According to Prof. Dr. Andrew Huberman, Neurobiology professor at Stanford and a global science podcast sensation, the “holy grail of motivation” is a shift in mindset towards finding pleasure in the process of hard work (which will lead you towards your goal), rather than being driven by external rewards or specific outcomes. In an episode of his podcast “The Huberman Lab”, while speaking about ways to leverage our dopamine systems to overcome procrastination, he stated: “There is a set of circuits within us that allow us to identify what we want and then lean into effort – doing that in a persistent way, allows us to reach our goals. If we can do that with an intrinsic sense of pleasure, it is nothing short of magic. But of course, it’s not magic. It’s science.”17.

This sentiment is also echoed by psychological studies anchored in self-determination theory (SDT), which have linked intrinsic motivation to enhanced learning, boosts in performance and creativity, as well as psychological wellness like an increased sense of purpose18. Therefore, intrinsic motivation emerges as a powerful force, compelling us to engage in activities, not just for the sheer satisfaction, but for the joy of doing “hard things” that move the needle in the ‘right direction’ for us.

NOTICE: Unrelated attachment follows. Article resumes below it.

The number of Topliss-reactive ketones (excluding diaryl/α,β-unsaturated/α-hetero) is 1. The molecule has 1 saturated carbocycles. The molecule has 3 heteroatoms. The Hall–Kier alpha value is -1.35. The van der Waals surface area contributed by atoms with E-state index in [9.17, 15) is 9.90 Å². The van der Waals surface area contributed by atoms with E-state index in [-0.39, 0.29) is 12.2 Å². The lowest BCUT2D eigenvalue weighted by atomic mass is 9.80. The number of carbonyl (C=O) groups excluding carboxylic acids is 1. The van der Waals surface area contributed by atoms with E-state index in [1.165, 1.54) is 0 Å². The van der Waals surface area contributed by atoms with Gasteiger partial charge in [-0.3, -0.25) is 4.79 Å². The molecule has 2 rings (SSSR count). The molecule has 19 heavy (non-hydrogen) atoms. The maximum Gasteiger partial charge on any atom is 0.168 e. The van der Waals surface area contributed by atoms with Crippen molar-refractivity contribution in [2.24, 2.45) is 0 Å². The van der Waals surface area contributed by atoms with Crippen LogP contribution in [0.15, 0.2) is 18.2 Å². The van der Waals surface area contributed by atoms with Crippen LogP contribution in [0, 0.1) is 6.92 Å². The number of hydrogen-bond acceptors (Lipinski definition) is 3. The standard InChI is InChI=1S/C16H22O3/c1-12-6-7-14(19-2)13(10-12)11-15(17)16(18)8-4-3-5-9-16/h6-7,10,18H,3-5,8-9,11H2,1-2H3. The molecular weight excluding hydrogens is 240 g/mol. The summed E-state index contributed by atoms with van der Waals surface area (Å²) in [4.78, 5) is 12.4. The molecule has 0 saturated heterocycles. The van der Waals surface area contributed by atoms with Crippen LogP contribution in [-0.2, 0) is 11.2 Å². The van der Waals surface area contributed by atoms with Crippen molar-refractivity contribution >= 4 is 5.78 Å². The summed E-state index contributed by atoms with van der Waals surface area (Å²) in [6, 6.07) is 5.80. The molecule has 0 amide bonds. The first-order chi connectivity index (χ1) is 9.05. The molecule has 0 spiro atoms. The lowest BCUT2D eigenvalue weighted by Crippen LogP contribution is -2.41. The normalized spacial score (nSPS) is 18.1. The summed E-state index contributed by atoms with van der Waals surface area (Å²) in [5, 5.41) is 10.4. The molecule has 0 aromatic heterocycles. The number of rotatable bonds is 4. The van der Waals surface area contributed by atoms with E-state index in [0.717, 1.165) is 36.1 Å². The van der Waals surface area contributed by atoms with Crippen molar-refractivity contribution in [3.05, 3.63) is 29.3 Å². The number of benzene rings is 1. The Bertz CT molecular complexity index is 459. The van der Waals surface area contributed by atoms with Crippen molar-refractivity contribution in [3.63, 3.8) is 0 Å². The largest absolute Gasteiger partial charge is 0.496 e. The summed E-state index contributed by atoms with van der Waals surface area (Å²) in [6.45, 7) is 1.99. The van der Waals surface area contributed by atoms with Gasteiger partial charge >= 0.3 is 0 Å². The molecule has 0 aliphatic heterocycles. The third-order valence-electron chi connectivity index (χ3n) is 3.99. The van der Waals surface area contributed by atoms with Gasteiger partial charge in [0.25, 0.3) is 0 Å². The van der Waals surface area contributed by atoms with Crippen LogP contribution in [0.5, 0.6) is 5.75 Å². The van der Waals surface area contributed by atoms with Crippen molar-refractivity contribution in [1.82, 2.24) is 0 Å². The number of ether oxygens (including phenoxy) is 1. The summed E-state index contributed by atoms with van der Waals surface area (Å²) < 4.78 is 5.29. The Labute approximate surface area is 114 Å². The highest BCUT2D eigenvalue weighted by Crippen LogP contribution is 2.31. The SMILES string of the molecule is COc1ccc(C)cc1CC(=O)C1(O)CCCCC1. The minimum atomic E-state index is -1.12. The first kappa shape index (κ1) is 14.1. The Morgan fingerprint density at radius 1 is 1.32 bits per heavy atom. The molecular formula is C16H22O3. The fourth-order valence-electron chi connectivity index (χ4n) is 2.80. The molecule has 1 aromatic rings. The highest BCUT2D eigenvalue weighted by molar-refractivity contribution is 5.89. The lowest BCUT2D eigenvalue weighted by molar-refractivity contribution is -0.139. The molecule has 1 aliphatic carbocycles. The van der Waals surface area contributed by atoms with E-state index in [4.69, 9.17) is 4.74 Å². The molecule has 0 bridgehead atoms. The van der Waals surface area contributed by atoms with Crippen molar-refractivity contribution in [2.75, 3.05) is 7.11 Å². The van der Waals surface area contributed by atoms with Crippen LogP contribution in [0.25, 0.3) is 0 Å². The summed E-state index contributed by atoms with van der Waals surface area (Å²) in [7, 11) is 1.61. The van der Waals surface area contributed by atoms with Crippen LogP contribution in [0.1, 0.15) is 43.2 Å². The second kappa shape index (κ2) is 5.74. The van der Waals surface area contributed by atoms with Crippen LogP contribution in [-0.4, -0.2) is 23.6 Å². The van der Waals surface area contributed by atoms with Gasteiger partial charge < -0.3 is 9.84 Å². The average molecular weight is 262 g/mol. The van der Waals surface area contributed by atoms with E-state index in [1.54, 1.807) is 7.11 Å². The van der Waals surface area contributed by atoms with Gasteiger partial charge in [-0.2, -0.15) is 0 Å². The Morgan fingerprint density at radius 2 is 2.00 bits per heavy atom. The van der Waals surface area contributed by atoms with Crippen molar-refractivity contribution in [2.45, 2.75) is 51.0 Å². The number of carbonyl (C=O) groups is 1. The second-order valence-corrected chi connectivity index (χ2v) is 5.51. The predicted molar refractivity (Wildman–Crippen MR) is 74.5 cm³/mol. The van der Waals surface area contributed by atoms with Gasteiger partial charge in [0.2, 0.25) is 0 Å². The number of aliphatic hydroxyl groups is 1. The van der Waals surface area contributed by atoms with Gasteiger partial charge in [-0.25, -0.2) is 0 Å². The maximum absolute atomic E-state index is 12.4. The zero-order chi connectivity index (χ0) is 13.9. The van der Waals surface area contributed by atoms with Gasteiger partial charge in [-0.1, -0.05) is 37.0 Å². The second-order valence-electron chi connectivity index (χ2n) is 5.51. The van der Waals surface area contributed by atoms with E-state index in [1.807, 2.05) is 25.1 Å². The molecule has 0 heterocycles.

“I did it all for you!” – Extrinsic motivation and people pleasing

Now that we’ve talked about the benefits of intrinsic motivation driving our actions, let us evaluate when and why extrinsic motivation gets involved. When it comes to drive, our core beliefs often act as silent architects, shaping the foundation of our motivations19,20. Extrinsic motivation tends to find its roots in societal expectations and forms of external validation that influence our core beliefs (to learn more, find our articles on core beliefs and composure linked here). For example, the relentless pursuit of academic successes may be rooted in the core belief that academic prestige equates to (or increases) our sense of self-worth. Understanding these core beliefs is crucial, as they can either align with our intrinsic motivations or act as roadblocks on the inner path toward purpose.